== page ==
WASHINGTON -- Approximately a couple hundred democracy leaders, including Yolanda King -- Martin Luther King Jr.’s granddaughter and youth activist -- protested at the White House Wednesday to demand President Joe Biden push the Freedom to Vote Act through Congress. Dozens, including RepresentUs CEO and Co-founder Josh Silver, were arrested.

"Fixing American democracy is not a liberal issue, not a conservative issue, not a Democratic issue, not a Republican issue. Fixing American democracy is an American issue,” Silver said at the protest, right before he was arrested.

The “No More Excuses: Voting Rights Now” protest comes just two weeks after obstructionists in the U.S. Senate blocked the Freedom to Vote Act with a filibuster, and the same day that they are poised to do the same to the John Lewis Voting Rights Advancement Act (VRAA). The Freedom to Vote Act would ban partisan gerrymandering and dark money, make it easier to vote by setting baseline standards for early and absentee voting nationwide, and secure our elections from foreign interference. The John Lewis VRAA would restore critical provisions in the 1965 Voting Rights Act that have been gutted by recent Supreme Court decisions, most recently Brnovich v. DNC.

“President Biden promised to restore the soul of America, and made restoring our democracy and passing voting rights a top priority. But so far, he hasn’t done enough to ensure the Freedom to Vote Act -- our best chance to save democracy -- passes,” said Silver. “It’s time to turn up the heat. I’m proud to join Yolanda King and other inspiring youth activists to make it clear to the president that we need to pass this bill by any means necessary. No more excuses.”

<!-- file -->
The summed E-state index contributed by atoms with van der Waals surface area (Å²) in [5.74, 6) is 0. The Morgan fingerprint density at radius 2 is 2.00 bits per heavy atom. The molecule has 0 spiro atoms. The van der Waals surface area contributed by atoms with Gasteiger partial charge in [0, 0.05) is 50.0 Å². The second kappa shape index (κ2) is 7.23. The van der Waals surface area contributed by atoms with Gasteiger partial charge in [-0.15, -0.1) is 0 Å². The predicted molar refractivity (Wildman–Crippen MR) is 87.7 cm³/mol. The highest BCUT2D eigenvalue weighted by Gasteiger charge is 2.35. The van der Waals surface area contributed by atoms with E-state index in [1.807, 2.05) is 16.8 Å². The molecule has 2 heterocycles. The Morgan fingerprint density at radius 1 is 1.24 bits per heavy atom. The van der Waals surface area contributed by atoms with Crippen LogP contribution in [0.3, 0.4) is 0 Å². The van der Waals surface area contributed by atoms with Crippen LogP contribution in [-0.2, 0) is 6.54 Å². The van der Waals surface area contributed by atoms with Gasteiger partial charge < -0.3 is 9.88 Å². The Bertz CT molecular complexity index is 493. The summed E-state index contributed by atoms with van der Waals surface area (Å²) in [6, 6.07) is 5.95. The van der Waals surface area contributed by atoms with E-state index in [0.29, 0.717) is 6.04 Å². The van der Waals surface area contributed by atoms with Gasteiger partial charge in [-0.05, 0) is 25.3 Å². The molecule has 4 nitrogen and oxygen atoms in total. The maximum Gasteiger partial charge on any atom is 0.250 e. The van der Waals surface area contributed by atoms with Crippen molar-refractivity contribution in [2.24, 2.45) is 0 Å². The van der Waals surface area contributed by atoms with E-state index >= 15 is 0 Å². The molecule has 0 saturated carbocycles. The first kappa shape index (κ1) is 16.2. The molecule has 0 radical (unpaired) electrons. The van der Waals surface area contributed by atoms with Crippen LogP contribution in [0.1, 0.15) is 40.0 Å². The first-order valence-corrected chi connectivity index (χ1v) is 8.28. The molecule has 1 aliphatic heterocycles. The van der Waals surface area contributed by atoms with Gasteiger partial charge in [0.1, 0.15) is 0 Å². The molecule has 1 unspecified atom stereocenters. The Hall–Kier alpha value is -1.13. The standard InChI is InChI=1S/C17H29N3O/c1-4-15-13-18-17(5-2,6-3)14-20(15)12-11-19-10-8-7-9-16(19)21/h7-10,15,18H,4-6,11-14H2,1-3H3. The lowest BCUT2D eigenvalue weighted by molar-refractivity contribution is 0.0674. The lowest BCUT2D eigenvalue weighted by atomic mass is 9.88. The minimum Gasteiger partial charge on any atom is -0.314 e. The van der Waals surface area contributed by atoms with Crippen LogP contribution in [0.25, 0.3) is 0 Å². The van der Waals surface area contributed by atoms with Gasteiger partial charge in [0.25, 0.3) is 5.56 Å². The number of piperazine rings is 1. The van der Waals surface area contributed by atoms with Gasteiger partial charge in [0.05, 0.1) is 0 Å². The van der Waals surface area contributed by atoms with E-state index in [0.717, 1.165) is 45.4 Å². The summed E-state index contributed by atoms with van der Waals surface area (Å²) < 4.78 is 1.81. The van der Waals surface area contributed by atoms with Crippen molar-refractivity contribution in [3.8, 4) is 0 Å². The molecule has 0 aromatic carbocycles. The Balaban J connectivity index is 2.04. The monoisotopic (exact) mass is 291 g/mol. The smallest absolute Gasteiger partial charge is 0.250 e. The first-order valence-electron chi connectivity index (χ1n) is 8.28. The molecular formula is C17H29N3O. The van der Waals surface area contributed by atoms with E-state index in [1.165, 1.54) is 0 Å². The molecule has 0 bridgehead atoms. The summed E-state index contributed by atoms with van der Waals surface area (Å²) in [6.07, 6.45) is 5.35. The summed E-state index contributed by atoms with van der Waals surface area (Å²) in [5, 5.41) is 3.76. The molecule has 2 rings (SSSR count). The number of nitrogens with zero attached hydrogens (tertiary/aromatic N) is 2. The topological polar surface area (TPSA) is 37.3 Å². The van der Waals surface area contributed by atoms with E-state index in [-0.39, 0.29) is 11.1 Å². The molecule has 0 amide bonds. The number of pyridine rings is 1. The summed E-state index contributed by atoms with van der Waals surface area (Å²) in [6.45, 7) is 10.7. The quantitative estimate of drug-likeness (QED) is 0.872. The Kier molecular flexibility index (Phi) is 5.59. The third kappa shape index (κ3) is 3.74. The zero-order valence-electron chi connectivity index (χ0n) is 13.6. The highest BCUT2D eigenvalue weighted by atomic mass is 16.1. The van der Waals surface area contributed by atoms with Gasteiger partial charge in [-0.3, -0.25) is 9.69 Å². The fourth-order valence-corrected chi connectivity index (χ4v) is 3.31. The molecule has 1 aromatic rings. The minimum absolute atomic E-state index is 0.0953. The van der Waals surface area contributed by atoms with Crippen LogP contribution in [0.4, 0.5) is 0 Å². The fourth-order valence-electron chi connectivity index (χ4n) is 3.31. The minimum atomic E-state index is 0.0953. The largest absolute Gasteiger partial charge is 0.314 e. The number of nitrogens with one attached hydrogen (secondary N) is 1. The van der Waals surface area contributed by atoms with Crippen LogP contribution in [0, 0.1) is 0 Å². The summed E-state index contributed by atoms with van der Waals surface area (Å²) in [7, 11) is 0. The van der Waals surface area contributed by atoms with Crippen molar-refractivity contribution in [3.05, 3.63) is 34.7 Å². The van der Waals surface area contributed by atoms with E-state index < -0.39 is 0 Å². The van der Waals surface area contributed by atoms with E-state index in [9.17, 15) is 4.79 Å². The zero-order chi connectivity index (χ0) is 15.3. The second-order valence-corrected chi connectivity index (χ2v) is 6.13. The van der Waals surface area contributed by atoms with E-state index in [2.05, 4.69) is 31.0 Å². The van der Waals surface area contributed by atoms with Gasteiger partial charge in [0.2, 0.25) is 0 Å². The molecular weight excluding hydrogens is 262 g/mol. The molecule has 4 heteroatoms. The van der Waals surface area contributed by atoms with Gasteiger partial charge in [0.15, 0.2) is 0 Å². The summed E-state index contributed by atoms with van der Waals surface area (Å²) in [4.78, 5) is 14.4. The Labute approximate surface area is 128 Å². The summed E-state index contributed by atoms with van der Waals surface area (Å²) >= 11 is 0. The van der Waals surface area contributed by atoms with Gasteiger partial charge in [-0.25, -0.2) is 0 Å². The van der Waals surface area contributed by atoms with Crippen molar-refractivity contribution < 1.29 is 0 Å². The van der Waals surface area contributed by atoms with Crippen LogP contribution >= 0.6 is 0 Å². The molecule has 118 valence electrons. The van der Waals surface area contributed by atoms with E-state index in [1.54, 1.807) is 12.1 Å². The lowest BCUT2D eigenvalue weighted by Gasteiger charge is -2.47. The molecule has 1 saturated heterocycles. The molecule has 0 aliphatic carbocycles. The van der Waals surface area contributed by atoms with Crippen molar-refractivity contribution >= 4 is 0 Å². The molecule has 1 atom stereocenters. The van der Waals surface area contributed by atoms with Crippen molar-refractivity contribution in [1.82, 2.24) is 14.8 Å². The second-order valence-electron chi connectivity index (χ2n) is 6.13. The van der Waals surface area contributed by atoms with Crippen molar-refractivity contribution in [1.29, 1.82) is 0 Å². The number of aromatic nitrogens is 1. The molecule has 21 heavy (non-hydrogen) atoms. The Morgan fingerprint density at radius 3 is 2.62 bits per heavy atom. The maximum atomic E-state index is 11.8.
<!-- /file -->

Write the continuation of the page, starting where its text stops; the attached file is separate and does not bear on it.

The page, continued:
Both the Freedom to Vote Act and John Lewis VRAA have the support of a majority of senators, but neither have the 60 votes necessary to break the Senate filibuster. Sen. Lisa Murkowski recently came out in support of the John Lewis VRAA, making her the only Republican to support either bill. The Voting Rights Act has historically been overwhelmingly bipartisan, including a unanimous 98-0 vote in 2006 that included ten Republicans who are still in their seats.

Graph of bipartisan voting rights bills since 1965

“The filibuster in its current form is poisoning our democracy. It’s way too easy for one person to block legislation that the majority of the country supports,” finished Silver. “There are many ways we could fix the filibuster to restore the Senate, and it’s time for the president and senators to choose saving democracy over an arcane rule.”

Ross Sherman, RepresentUs PR Strategist, 207-749-2660, rsherman@represent.us